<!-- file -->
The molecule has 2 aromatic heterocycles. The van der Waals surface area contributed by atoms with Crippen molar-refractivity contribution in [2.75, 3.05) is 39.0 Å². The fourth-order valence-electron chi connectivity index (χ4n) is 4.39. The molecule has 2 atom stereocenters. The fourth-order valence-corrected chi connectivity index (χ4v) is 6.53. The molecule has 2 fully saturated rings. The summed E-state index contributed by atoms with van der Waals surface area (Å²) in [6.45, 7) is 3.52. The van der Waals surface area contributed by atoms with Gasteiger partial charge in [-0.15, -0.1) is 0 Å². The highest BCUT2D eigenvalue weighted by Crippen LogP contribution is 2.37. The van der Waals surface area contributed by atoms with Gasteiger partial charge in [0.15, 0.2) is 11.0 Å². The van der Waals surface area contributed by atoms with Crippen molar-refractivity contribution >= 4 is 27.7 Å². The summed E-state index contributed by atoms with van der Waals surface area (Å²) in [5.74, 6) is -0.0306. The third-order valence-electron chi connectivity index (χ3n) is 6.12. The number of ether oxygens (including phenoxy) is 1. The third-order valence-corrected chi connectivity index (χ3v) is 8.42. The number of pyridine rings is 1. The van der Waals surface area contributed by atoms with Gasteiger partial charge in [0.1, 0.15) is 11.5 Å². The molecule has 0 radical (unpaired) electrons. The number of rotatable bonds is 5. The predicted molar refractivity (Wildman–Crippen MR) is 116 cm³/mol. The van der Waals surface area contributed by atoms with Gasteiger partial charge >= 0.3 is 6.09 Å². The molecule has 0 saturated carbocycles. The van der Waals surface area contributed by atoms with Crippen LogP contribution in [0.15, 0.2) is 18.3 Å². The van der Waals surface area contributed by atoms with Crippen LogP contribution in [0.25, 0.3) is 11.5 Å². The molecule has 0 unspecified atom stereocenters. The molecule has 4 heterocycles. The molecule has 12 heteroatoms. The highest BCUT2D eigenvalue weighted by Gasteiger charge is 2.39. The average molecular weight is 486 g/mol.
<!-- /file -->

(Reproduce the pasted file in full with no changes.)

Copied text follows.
The molecule has 2 aromatic heterocycles. The van der Waals surface area contributed by atoms with Crippen molar-refractivity contribution in [2.75, 3.05) is 39.0 Å². The fourth-order valence-electron chi connectivity index (χ4n) is 4.39. The molecule has 2 atom stereocenters. The fourth-order valence-corrected chi connectivity index (χ4v) is 6.53. The molecule has 2 fully saturated rings. The summed E-state index contributed by atoms with van der Waals surface area (Å²) in [6.45, 7) is 3.52. The van der Waals surface area contributed by atoms with Gasteiger partial charge in [-0.15, -0.1) is 0 Å². The highest BCUT2D eigenvalue weighted by Crippen LogP contribution is 2.37. The van der Waals surface area contributed by atoms with Gasteiger partial charge in [0.15, 0.2) is 11.0 Å². The van der Waals surface area contributed by atoms with Crippen molar-refractivity contribution >= 4 is 27.7 Å². The summed E-state index contributed by atoms with van der Waals surface area (Å²) in [5.74, 6) is -0.0306. The third-order valence-electron chi connectivity index (χ3n) is 6.12. The number of ether oxygens (including phenoxy) is 1. The third-order valence-corrected chi connectivity index (χ3v) is 8.42. The number of pyridine rings is 1. The van der Waals surface area contributed by atoms with Gasteiger partial charge in [0.1, 0.15) is 11.5 Å². The molecule has 0 radical (unpaired) electrons. The number of rotatable bonds is 5. The predicted molar refractivity (Wildman–Crippen MR) is 116 cm³/mol. The van der Waals surface area contributed by atoms with Gasteiger partial charge >= 0.3 is 6.09 Å². The molecule has 0 saturated carbocycles. The van der Waals surface area contributed by atoms with Crippen LogP contribution in [0.15, 0.2) is 18.3 Å². The van der Waals surface area contributed by atoms with Crippen LogP contribution in [0.25, 0.3) is 11.5 Å². The molecule has 0 unspecified atom stereocenters. The molecule has 4 heterocycles. The molecule has 12 heteroatoms. The highest BCUT2D eigenvalue weighted by Gasteiger charge is 2.39. The average molecular weight is 486 g/mol.